Posts Tagged “postminimalism”

AmericansCD cover art

music of Scott Johnson

various performers

Tzadik

  • Americans
  • The Illusion of Guidance
  • Bowery Haunt
  • Anthem Hunt

performed by: Kermit Driscoll, electric bass; Scott Johnson, electric guitar; Michael Lowenstern, clarinets; Mary Rowell, viola; Greg Chudzik, bass; David Cossin, marimba, percussion; Mark Dancigers, electric guitar; John Ferrari, drums; Stephen Gosling, piano; Derek Johnson, electric guitar; Liviu Onchoi, sampled voice; Taimur Sullivan, saxophones; Ken Thomson, clarinet; Shekaiba Wakili, sampled voice; Alex Waterman, cello; Janet Xiong, sampled voice

Scott Johnson’s Americans is a large pseudo-rock ensemble work punctuated by the sampled voices of various American immigrants. The rhythmic cells found in the voices are woven into the ensemble for an effect that is best described as “Zappaesque.” The compositional techniques are similar to Johnson’s “How It Happens” featuring the sampled voice of I. F. Stone but ramped up with more aggressive and driving features. The ensemble playing is tight and at first listening I thought the composition was for fixed media a la Noah Creshevsky. I am much more impressed knowing that the ensemble is live and that only the voices are sampled. I found my own listening to gravitate towards the voices, which I think is natural, so I found some difficulty with the through-line of the second movement (the narrator of which speaks Romanian). The final movement, featuring the voice of an Afghan-American talking about her internal schism about going to war in Afghanistan, makes for a poignant and subdued ending.

The last three compositions are all pure instrumental chamber works featuring electric guitar is some way, shape, or form. The Illusion of Guidance keeps a tight reign on its motivic materials. The clarinet often comes across as the primary melodic voice but Johnson uses the blend between the electric guitar and the high clarinet register to keep the timbres alive and kicking. Rhythms are spiky, driving, but never devolve into a frivolous groove. Bowery Haunt and Anthem Hunt are two excellent examples for what composers can and should be doing with their rock heritage. Each piece uses steady rhythms, electric guitar timbres, and power chords but neither piece does anything trite or cliched with these elements. If I were to describe these as a sommelier, I’d say something like “Delightfully post-minimalist/totalist, still lyrical, with notes of King Crimson.” These works, and the disc as a whole, are prime examples of well-crafted music that speaks to the moment. Scott Johnson isn’t creating pieces that use contemporary flavors simply on the surface. There is compositional craft knitting each piece together and some fantastic performances to boot.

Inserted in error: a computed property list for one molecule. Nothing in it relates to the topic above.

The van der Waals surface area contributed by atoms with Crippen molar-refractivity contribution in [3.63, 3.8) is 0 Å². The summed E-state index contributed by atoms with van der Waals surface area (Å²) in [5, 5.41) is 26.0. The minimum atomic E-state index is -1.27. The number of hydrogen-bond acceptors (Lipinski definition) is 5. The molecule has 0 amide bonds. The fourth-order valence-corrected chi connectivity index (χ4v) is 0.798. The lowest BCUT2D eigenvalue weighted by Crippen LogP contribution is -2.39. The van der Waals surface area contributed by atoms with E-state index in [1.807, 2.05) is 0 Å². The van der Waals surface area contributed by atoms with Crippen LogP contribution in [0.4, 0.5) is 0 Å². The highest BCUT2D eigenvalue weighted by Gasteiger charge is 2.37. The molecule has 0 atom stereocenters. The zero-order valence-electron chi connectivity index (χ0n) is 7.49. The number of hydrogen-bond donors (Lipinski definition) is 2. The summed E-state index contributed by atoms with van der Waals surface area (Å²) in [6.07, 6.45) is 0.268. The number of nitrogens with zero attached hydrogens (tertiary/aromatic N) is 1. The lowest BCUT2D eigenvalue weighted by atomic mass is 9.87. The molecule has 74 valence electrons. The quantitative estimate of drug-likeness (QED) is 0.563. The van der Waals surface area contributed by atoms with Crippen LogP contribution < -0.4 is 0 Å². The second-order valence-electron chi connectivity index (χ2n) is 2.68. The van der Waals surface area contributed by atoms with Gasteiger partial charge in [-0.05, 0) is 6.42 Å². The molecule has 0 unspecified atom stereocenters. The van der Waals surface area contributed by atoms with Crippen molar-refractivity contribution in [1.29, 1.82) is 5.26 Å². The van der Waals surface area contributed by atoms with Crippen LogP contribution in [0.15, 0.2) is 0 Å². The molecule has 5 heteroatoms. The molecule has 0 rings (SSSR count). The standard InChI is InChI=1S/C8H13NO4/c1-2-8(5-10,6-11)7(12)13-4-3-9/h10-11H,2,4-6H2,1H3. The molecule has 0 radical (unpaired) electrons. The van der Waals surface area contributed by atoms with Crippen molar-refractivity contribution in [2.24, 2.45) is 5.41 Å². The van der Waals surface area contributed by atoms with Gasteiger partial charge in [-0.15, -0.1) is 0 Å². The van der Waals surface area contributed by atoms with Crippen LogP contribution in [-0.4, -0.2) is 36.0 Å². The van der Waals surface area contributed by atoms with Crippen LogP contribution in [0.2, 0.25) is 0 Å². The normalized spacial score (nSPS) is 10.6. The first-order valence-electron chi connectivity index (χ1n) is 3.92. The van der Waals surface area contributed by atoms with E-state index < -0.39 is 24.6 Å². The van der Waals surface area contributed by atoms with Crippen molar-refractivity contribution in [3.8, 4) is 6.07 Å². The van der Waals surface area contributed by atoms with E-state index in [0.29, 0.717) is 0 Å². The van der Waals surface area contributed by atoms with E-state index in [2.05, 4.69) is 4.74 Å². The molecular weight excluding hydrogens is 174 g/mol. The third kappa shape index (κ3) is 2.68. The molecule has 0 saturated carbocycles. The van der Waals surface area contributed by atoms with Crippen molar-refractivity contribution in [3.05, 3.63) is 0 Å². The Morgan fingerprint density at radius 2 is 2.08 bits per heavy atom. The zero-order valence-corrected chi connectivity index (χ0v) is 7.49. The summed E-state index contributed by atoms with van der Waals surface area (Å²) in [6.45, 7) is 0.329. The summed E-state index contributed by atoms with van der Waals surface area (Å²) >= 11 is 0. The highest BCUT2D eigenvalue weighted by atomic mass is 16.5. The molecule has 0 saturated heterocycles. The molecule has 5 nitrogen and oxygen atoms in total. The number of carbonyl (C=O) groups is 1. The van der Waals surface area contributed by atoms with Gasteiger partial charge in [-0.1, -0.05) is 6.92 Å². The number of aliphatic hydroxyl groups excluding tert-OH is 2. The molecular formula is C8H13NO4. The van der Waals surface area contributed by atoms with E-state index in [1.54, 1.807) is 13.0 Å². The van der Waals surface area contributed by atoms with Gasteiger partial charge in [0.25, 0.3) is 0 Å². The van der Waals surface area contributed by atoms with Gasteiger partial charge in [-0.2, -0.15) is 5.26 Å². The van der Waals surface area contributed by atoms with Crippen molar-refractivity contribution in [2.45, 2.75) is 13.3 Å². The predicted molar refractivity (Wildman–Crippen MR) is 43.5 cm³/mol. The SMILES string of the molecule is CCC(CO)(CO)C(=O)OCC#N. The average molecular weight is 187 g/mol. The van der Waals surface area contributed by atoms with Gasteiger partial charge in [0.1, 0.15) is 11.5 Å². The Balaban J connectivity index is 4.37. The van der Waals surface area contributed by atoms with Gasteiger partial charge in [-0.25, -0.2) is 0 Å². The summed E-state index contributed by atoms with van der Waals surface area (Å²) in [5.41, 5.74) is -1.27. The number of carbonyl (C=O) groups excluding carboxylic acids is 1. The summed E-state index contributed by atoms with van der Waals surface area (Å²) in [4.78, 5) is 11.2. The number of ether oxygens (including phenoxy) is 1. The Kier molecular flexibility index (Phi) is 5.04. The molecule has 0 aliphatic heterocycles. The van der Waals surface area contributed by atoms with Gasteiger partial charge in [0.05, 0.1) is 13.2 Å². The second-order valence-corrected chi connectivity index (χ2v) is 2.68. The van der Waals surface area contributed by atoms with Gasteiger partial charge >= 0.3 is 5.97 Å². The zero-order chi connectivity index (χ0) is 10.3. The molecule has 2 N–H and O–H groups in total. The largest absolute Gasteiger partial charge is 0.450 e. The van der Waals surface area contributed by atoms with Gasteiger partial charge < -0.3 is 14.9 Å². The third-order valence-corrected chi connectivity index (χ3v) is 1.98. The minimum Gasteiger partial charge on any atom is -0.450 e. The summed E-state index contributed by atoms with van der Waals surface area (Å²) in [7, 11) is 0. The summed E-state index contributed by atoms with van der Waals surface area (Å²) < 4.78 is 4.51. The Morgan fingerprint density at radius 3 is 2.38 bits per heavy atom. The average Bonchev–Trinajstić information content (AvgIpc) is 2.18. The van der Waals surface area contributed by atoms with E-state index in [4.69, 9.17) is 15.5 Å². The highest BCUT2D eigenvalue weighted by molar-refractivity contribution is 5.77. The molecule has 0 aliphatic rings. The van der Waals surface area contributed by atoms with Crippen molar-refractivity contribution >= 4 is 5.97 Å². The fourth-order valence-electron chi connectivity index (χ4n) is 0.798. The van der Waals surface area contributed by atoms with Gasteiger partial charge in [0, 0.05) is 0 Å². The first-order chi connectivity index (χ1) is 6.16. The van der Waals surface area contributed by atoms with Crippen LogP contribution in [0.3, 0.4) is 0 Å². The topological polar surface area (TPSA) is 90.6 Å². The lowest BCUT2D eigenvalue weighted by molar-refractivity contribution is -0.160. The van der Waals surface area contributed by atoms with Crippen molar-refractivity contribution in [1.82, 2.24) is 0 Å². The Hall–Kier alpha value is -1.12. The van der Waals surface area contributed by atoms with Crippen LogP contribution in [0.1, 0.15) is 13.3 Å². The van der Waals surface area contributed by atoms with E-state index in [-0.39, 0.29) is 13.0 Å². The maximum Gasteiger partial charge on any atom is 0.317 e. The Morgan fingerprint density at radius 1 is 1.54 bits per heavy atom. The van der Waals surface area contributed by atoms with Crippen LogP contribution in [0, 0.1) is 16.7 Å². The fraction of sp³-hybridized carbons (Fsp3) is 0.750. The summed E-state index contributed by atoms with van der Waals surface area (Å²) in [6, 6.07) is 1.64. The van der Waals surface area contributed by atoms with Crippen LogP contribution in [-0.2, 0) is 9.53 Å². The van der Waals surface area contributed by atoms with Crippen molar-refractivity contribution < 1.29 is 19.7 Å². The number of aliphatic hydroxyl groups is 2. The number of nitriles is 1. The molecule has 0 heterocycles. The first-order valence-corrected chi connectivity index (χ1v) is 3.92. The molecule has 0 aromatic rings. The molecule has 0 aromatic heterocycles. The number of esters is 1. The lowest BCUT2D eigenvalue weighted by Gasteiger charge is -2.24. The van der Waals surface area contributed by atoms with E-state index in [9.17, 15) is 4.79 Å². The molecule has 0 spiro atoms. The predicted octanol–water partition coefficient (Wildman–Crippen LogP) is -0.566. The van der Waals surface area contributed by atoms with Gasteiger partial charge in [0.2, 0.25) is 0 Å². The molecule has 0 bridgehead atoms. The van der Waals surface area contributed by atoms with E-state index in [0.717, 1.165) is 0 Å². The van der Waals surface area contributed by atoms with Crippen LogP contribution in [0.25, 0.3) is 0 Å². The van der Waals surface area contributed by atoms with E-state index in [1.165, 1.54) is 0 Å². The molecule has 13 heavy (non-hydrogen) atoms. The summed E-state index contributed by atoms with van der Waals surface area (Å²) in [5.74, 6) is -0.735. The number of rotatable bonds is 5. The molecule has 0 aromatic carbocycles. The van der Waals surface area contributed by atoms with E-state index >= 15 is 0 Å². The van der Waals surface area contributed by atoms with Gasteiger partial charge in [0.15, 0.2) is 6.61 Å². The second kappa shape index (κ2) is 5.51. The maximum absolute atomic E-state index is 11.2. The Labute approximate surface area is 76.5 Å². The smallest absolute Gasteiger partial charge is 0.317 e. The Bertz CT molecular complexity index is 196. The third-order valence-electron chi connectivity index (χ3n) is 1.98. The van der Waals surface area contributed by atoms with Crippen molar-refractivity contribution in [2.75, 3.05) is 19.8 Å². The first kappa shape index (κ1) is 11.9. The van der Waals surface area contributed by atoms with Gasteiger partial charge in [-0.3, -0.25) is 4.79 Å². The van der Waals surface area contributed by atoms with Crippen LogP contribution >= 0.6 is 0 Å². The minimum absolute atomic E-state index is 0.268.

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Cruel Sister  CD cover art

Ensemble Resonanz

Brad Lubman, conductor

Cantaloupe

The big question I had when putting in this disc for the first time was “Will a string orchestra be able to recreate the visceral power and energy that I find vital in Julia Wolfe’s string quartets?” My fear was that the harder and sharper attacks I enjoy will be too diluted with more players in the ensemble. It was a silly skepticism to hold and any trepidations I had quickly melted away once I started listening. Also, Ensemble Resonanz is the same group that recorded Weather and a disc of Xenakis. I was pretty sure I was going to have a good time with this CD.

Ensemble Resonanz and Julia Wolfe make an excellent team. Not only did Wolfe obviously compose music better suited for an orchestra than a quartet (it was foolish of me to doubt that she would) but Resonanz also threw serious energy behind both pieces. Cruel Sister, inspired by a dark Old English ballad, is expressive and emotive balancing the programmatic elements with a clean dramatic line that makes sense in the abstract. The hollow open intervals which throb away at the beginning enmesh with more angry and spiky punctuations. The four attacca movements are woven together in a solid and disrupted narrative. Ensemble Resonanz brings power and control to the whole range of the sonic spectrum and Wolfe adeptly showcases register and texture. I am especially fond of the transition between the second and third movements which is (to my ear) simultaneously abrupt yet smooth.

Fuel is a far more abstract work driven by the problems the world faces regarding the necessity of fuel. Ensemble Resonanz masterfully blends in a variety of coloristic techniques, making sounds like scratch tones a part of the woven tapestry of sound. The CD notes go so far as to state that electronics were not used at all and that all the sounds in the piece are acoustic. I think that disclaimer is a bit  much. There is certainly a wider variety of string techniques and timbres in Fuel than in Cruel Sister but I never had a “What the heck was that?” reaction. Scratch tones, harmonics, tremolo, and filtering the sound via bow placement are all active parameters in the sound world. Again, Resonanz brings a whole lot of power throughout the registers and forms a massive hyper-instrument blend  the likes of which make string quartets secretly jealous.